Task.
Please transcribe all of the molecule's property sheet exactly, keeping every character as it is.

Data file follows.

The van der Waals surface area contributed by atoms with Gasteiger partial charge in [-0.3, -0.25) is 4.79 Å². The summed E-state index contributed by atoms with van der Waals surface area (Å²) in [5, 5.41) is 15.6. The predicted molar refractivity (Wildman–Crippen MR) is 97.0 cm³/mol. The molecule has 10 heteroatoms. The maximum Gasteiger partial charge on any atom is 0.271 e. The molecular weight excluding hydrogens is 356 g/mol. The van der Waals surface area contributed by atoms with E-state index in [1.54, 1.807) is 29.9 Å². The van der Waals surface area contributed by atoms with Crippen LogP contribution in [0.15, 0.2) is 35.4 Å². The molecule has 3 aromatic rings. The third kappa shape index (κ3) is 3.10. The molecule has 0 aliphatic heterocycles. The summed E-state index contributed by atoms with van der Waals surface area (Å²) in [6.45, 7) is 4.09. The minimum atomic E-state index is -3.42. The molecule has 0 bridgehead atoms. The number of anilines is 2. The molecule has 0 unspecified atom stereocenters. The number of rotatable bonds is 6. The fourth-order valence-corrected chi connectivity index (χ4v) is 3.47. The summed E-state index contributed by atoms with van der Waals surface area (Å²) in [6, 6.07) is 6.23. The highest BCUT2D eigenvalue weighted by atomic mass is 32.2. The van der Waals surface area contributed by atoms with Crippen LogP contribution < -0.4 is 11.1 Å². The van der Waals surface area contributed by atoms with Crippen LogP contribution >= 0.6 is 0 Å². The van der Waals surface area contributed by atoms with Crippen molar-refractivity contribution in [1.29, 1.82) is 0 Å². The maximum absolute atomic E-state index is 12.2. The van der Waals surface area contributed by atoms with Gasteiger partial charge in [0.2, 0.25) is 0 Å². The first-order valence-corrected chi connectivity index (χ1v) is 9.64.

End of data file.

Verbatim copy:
The van der Waals surface area contributed by atoms with Gasteiger partial charge in [-0.3, -0.25) is 4.79 Å². The summed E-state index contributed by atoms with van der Waals surface area (Å²) in [5, 5.41) is 15.6. The predicted molar refractivity (Wildman–Crippen MR) is 97.0 cm³/mol. The molecule has 10 heteroatoms. The maximum Gasteiger partial charge on any atom is 0.271 e. The molecular weight excluding hydrogens is 356 g/mol. The van der Waals surface area contributed by atoms with E-state index in [1.54, 1.807) is 29.9 Å². The van der Waals surface area contributed by atoms with Crippen LogP contribution in [0.15, 0.2) is 35.4 Å². The molecule has 3 aromatic rings. The third kappa shape index (κ3) is 3.10. The molecule has 0 aliphatic heterocycles. The summed E-state index contributed by atoms with van der Waals surface area (Å²) in [6.45, 7) is 4.09. The minimum atomic E-state index is -3.42. The molecule has 0 bridgehead atoms. The number of anilines is 2. The molecule has 0 unspecified atom stereocenters. The number of rotatable bonds is 6. The fourth-order valence-corrected chi connectivity index (χ4v) is 3.47. The summed E-state index contributed by atoms with van der Waals surface area (Å²) in [6, 6.07) is 6.23. The highest BCUT2D eigenvalue weighted by atomic mass is 32.2. The van der Waals surface area contributed by atoms with Crippen LogP contribution < -0.4 is 11.1 Å². The van der Waals surface area contributed by atoms with Crippen LogP contribution >= 0.6 is 0 Å². The van der Waals surface area contributed by atoms with Crippen molar-refractivity contribution in [1.29, 1.82) is 0 Å². The maximum absolute atomic E-state index is 12.2. The van der Waals surface area contributed by atoms with Gasteiger partial charge in [0.2, 0.25) is 0 Å². The first-order valence-corrected chi connectivity index (χ1v) is 9.64.